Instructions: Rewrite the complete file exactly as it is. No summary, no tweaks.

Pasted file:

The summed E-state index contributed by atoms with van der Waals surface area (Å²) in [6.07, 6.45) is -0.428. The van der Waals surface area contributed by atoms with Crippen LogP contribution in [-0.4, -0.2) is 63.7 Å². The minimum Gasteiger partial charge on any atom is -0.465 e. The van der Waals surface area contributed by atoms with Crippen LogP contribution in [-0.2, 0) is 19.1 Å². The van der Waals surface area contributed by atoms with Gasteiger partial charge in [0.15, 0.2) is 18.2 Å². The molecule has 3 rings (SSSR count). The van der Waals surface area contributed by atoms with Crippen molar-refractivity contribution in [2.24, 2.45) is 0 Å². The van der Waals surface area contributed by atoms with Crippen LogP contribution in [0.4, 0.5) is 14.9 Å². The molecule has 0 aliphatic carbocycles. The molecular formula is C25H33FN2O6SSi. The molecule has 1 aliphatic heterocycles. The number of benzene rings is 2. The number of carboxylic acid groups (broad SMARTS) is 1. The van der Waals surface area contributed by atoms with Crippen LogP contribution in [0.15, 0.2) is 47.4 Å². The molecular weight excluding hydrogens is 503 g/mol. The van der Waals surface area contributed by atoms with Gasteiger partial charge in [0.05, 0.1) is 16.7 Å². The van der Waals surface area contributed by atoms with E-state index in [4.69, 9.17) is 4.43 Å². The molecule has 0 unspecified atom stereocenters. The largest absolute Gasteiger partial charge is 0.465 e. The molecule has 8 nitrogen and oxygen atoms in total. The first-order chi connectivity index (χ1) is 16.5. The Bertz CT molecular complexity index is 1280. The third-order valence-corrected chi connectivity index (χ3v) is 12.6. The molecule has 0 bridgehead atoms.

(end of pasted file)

The summed E-state index contributed by atoms with van der Waals surface area (Å²) in [6.07, 6.45) is -0.428. The van der Waals surface area contributed by atoms with Crippen LogP contribution in [-0.4, -0.2) is 63.7 Å². The minimum Gasteiger partial charge on any atom is -0.465 e. The van der Waals surface area contributed by atoms with Crippen LogP contribution in [-0.2, 0) is 19.1 Å². The van der Waals surface area contributed by atoms with Gasteiger partial charge in [0.15, 0.2) is 18.2 Å². The molecule has 3 rings (SSSR count). The van der Waals surface area contributed by atoms with Crippen molar-refractivity contribution in [2.24, 2.45) is 0 Å². The van der Waals surface area contributed by atoms with Crippen LogP contribution in [0.4, 0.5) is 14.9 Å². The molecule has 0 aliphatic carbocycles. The molecular formula is C25H33FN2O6SSi. The molecule has 1 aliphatic heterocycles. The number of benzene rings is 2. The number of carboxylic acid groups (broad SMARTS) is 1. The van der Waals surface area contributed by atoms with Crippen LogP contribution in [0.15, 0.2) is 47.4 Å². The molecular weight excluding hydrogens is 503 g/mol. The van der Waals surface area contributed by atoms with Gasteiger partial charge in [0.05, 0.1) is 16.7 Å². The van der Waals surface area contributed by atoms with E-state index in [4.69, 9.17) is 4.43 Å². The molecule has 0 unspecified atom stereocenters. The largest absolute Gasteiger partial charge is 0.465 e. The molecule has 8 nitrogen and oxygen atoms in total. The first-order chi connectivity index (χ1) is 16.5. The Bertz CT molecular complexity index is 1280. The third-order valence-corrected chi connectivity index (χ3v) is 12.6. The molecule has 0 bridgehead atoms.